34. RMS – you’re totally right. First saturated fat was the enemy and now it’s sugar. And we glom onto single vitamins as some sort of cure all in pill form.

  35. There was also an article talking about how Vitamin D became a craze. Not that the NYT is a reliable medical journal, but I found it interesting because I wondered why all of a sudden there were dire warnings that 99% of Americans were Vit D deficient.

  36. Much of the medical establishment thought that was the culprit, and now many think sugar is. However, mainstream medicine is rarely promoting single vitamin supplementation. OK, I guess there’s vitamin D (sorry about that). Anyway, Dr. Atkins reported his ideas in the 70s. There has been a small but growing contingent of medical and nutritional professionals who have encouraged fat consumption for 40 years. Ideas change over time, but that does not mean there is not good science, and general consensus.

  37. The evidence is really compelling for all kinds of correlations between low vitamin D levels and bad things. There’s also a ton of evidence that correlates high vitamin D levels and good outcomes. The problem, and it’s taking a long time to sort out is that changing peoples vitamin D levels doesn’t seem to change any of that. I suspect the people who get lots of sunshine have better outcomes for other reasons. And being white helps too.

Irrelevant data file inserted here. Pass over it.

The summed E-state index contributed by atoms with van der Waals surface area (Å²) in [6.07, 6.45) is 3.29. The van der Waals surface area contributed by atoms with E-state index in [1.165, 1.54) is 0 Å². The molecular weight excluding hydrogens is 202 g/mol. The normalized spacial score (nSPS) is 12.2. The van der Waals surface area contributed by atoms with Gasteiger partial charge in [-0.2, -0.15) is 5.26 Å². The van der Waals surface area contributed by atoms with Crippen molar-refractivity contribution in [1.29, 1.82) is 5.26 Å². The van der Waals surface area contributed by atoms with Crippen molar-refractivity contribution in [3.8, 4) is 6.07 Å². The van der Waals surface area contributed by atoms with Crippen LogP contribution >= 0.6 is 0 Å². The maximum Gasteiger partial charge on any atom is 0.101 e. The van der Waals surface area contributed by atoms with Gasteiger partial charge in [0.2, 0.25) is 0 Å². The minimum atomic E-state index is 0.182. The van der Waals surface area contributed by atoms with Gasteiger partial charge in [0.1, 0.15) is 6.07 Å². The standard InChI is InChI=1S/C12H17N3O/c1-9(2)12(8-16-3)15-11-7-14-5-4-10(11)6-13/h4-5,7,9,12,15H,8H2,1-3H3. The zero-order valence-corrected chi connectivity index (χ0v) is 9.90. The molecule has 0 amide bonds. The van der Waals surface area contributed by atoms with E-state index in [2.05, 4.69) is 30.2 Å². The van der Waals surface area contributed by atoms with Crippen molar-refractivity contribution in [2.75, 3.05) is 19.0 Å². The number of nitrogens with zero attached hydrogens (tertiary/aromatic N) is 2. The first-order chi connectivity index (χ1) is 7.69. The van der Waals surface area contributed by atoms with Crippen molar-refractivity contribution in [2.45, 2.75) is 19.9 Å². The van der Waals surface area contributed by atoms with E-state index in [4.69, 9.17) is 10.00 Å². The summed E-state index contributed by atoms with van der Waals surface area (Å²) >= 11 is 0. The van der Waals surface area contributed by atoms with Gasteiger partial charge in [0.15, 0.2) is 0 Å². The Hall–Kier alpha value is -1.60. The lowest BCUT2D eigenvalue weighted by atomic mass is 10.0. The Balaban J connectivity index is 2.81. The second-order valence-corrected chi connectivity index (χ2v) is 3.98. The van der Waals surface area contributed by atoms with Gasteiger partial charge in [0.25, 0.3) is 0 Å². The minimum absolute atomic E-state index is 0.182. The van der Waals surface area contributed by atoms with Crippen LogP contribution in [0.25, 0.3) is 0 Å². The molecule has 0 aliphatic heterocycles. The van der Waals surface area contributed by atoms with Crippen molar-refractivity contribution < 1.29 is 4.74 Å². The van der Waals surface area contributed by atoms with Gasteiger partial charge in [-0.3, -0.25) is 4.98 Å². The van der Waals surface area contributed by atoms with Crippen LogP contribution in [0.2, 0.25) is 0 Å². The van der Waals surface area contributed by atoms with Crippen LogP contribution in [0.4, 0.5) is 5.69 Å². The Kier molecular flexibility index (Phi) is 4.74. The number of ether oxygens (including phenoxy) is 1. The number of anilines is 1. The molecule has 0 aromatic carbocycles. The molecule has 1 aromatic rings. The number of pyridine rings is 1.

38. And being white helps too.

    While true, it’s also true that many of those disease incidents decline the closer you get to the equator. But again, the exact casual mechanism is hard to tease out.

  39. There’s growing evidence that improving people’s “numbers” doesn’t correlate with improved outcomes (longer lifespans, etc.). Another example is blood pressure in the elderly. They are finding that giving BP meds to lower their pressures are just resulting in people dying with lower BPs, it’s not actually extending their lives.

    Per Ada’s comment above, many of the correlations between the various numbers and outcomes don’t seem to be causative relationships. Giving meds to improve the numbers doesn’t address the underlying issues.

  40. They are finding that giving BP meds to lower their pressures are just resulting in people dying with lower BPs, it’s not actually extending their lives.

    Haven’t that attributed better BP management to the unexpected decline in dementia?

  41. Vitamin D pills don’t replace the sun and can be toxic in high levels. I’ve also read that some people have problems absorbing the vitamin D from the sun due to poor health. I think Jack Kruse has some interesting ideas about sunlight and how that controls your circadian rhythm and his warnings about EMF exposure may have some truth to them. I’m guessing that mothers with low Vitamin D are having children with low Vitamin D which is probably causing health issues (we know autistic kids have very low Vitamin D levels and I’m guessing those with autoimmune diseases do too) but that those health issues can’t be solved with a vitamin.